Samsung's alphabet soup is making less and less sense. Here we have the Galaxy J5 (2017) that's got a premium metal build, a frugal 14nm chipset, an excellent Super AMOLED display, and Samsung's latest software. How is that lower midrange?
Well, it is. And it just goes to show how far the budget segment has come. You will still need to step up to the A-series to get dust and water protection, a usable amount of internal storage, and a USB-C port. The J5 (2017) has also been denied the Always-on display, so there's diversity even inside the J-series - the J7 (2017) has it.
Those niceties aside, the J5 (2017) remains a great choice - perhaps it's the J phone that's highest on the bang-for-buck-o-meter this year, a spot the J7 (2016) comfortably occupied in, well, 2016.
Value isn't necessarily the universal top priority, and that means looking at some other options. If you're set on Samsung, the J7 (2017) will deliver a larger higher-res display, a few more hours on the web on a single charge, and some more RAM, though the J5 (2017)'s 720p display allows games to run smoother. The J7 is way more expensive, however, so you must really be after that display for the price difference to be justified.
For about the same price as the J7 (2017), you can opt for the A5 (2017). That will let you stay on the smaller 5.2-inch form factor, but with 1080p resolution and the newer GPU can actually handle that. The latest A5 is also IP68 rated, its 16MP primary cam is superior and it has 3GB of RAM and 32GB of storage over J5 (2017)'s 2GB/16GB. Did someone say segmentation?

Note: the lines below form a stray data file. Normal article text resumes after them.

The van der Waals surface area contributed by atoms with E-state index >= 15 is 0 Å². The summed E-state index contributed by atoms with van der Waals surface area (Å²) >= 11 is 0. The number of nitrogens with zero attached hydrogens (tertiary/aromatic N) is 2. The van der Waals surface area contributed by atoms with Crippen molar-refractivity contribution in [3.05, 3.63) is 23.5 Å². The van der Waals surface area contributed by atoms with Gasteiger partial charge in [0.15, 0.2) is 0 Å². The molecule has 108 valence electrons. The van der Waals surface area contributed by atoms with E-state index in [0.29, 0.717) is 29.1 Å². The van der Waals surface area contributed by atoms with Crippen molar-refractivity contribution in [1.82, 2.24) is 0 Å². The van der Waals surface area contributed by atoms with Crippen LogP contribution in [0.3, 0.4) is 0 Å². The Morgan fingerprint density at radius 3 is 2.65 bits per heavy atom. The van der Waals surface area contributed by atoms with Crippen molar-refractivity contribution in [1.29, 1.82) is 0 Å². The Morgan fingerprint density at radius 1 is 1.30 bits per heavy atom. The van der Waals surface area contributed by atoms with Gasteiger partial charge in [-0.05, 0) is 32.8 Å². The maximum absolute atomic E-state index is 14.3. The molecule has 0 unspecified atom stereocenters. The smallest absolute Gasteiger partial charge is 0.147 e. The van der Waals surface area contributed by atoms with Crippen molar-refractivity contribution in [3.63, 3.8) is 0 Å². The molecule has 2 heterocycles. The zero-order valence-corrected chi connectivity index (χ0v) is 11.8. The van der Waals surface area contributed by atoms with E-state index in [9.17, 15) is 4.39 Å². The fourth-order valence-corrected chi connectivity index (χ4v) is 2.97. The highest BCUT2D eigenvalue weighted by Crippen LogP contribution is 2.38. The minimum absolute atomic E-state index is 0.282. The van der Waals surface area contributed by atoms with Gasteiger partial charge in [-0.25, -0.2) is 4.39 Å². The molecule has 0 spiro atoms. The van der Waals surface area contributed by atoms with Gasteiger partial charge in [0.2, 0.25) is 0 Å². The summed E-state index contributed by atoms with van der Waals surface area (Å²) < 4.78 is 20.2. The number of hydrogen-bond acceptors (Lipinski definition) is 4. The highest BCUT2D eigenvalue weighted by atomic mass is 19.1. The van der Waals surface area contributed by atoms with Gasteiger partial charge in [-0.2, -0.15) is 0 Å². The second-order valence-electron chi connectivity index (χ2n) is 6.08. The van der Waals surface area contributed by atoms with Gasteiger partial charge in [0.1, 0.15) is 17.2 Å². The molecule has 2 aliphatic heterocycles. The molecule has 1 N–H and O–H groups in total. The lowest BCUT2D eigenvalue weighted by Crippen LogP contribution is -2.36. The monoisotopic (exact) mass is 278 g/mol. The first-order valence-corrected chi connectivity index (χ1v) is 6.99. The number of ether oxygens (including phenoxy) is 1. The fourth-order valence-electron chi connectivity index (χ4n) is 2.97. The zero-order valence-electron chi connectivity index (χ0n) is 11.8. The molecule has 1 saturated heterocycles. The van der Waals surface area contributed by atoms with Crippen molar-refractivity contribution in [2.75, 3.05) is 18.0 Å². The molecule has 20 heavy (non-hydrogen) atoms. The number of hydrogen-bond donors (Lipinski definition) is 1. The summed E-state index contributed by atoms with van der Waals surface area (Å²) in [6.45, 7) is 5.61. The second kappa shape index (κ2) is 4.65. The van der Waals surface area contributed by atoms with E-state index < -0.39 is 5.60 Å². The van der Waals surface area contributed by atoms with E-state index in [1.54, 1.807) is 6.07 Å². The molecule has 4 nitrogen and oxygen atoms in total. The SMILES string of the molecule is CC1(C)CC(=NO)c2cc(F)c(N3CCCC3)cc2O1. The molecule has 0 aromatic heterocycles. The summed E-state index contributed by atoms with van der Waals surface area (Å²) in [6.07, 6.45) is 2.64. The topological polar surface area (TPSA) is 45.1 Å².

The Huawei P10 lite seems to get mentioned in the same sentence as the J5 (2017) quite often. For a (not insignificant) sum of money on top of the J5's asking price, you'd be getting more RAM and storage, a sharper display, and arguably a superior camera. The J5 (2017) has longer battery life going for it, the price advantage, and possibly the Samsung software (at least to some).
A host of Moto G5 models are viable alternatives to the Galaxy J5 (2017). There are the old Moto G5 and Moto G5 Plus, and then the brand new Moto G5S and Moto G5S Plus to choose from. The Moto G5S should probably top the list as it matches the J5 (2017)'s display size, and isn't that much more expensive. The Moto G5S's screen is sharper, and it's got more RAM and storage. The J5 (2017) can boast higher-res selfies and an AMOLED display, if you're into those sorts of things.
Another one slightly more expensive alternative to the Galaxy J5 (2017) is the Sony Xperia XA1. The Xperia's display is a little smaller and its battery life is inferior, but its primary cam is a winner, storage and RAM are more than on the J5, and the Helio P20 packs more oomph than the Exynos 7870.
The Galaxy J7 (2016) was the default phone to recommend last year for a complete package on a budget coming from one of the big names. With the Exynos 7870 made available to the 5 this season, and the metal build and design shared with the bigger brother, the J5 (2017) may as well be the standard for a no-frills all-rounder in 2017.